Epic Installation Fuels Maine Controversy

Ordinarily, the fact that integrated delivery system MaineHealth had spent $150 million on an Epic EMR system wouldn’t excite a lot of comment.  After all, say what you like about Epic, it doesn’t come cheaply, and a $150 million install is at the low-ish end of what hospitals are spending to put the vendor’s system in place.

This time, though, the health system is taking fire from the community, in part because it’s decided to close 22-bed St. Andrews Hospital in Boothbay Harbor, reports EHR Intelligence. 

In an open letter published in the Boothbay Register, local selectman and St. Andrews Regional Task Force member Stuart Smith argues that the Epic install cost is “extremely high.”

Smith also notes that Maine Health has had a bad time with the installation, which was supposed to go live on December 1, 2012 and now looks as though it won’t go live until 2015.  As Smith sees it, a lot of money and time is being wasted on the Epic project:

Millions of dollars have been charged to member hospitals and staff time (salaries and mileage) over the past 2–3 years with no benefit. The system failure also adds operational costs going forward that were not planned for and regional consolidation of finance will now be delayed.

As things stand, Smith notes, the planned closure of St. Andrews is part of a larger shuffle moving urgent and emergency services around which has led to roughly $2 million in losses for the facility.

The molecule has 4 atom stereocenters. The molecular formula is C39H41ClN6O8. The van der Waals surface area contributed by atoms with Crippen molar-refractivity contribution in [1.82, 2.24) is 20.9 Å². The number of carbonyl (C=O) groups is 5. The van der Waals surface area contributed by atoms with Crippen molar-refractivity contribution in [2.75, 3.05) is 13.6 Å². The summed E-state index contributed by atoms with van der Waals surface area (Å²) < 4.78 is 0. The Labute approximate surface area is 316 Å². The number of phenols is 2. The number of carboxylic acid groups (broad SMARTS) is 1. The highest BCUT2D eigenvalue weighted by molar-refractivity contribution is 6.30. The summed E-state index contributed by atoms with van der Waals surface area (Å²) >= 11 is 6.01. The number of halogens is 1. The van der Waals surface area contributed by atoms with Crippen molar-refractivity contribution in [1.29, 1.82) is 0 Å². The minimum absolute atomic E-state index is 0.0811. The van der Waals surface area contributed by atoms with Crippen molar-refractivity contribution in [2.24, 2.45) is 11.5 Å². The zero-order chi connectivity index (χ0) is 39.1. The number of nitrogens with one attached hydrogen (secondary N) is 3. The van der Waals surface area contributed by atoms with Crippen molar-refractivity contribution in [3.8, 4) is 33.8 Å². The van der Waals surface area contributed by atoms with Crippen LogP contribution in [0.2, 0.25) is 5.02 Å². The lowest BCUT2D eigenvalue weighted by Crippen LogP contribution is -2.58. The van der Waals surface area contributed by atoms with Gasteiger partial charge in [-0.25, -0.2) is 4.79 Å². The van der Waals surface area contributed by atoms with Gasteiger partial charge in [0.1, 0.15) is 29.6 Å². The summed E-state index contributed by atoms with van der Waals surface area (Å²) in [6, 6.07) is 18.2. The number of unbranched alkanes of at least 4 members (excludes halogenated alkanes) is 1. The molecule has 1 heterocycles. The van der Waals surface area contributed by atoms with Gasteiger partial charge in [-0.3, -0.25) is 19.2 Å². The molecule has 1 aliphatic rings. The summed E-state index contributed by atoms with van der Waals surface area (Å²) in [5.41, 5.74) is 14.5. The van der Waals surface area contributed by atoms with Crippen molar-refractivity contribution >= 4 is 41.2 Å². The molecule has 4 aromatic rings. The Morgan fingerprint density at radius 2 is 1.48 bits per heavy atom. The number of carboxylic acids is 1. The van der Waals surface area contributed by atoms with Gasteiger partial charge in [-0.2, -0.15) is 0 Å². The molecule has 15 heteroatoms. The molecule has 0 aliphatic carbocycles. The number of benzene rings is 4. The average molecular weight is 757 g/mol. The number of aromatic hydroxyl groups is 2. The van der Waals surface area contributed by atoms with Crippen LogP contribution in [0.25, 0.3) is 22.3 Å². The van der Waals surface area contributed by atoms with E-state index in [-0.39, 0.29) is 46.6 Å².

With St. Andrews wobbly, leaders are considering merging it with struggling Miles Memorial Hospital, a combination which could allow its owners to keep $5 million in federal reimbursement by keeping its critical access hospital designation.

About the author

Anne Zieger

Anne Zieger

Anne Zieger is a healthcare journalist who has written about the industry for 30 years. Her work has appeared in all of the leading healthcare industry publications, and she's served as editor in chief of several healthcare B2B sites.

1 Comment

  • After decades in IT including both development and project leadership, I’m not so surprised anymore when major projects like this go way over budget. However, one would think that enough of these rollouts had been done that the costs would be relatively predictable. One ought to know the licensing costs, along with hardware, training, telecom and the like. However, I’ve heard far too many stories of how institutions have purchased insufficient hardware, don’t have enough trainers and training time, don’t buy fast enough telecom, assume that current networks will do the job, and the like. I also understand that sometimes those planning the work will lowball their estimates to get the work or to get approval, hoping that if they are wrong that more money can be found.

    Ron

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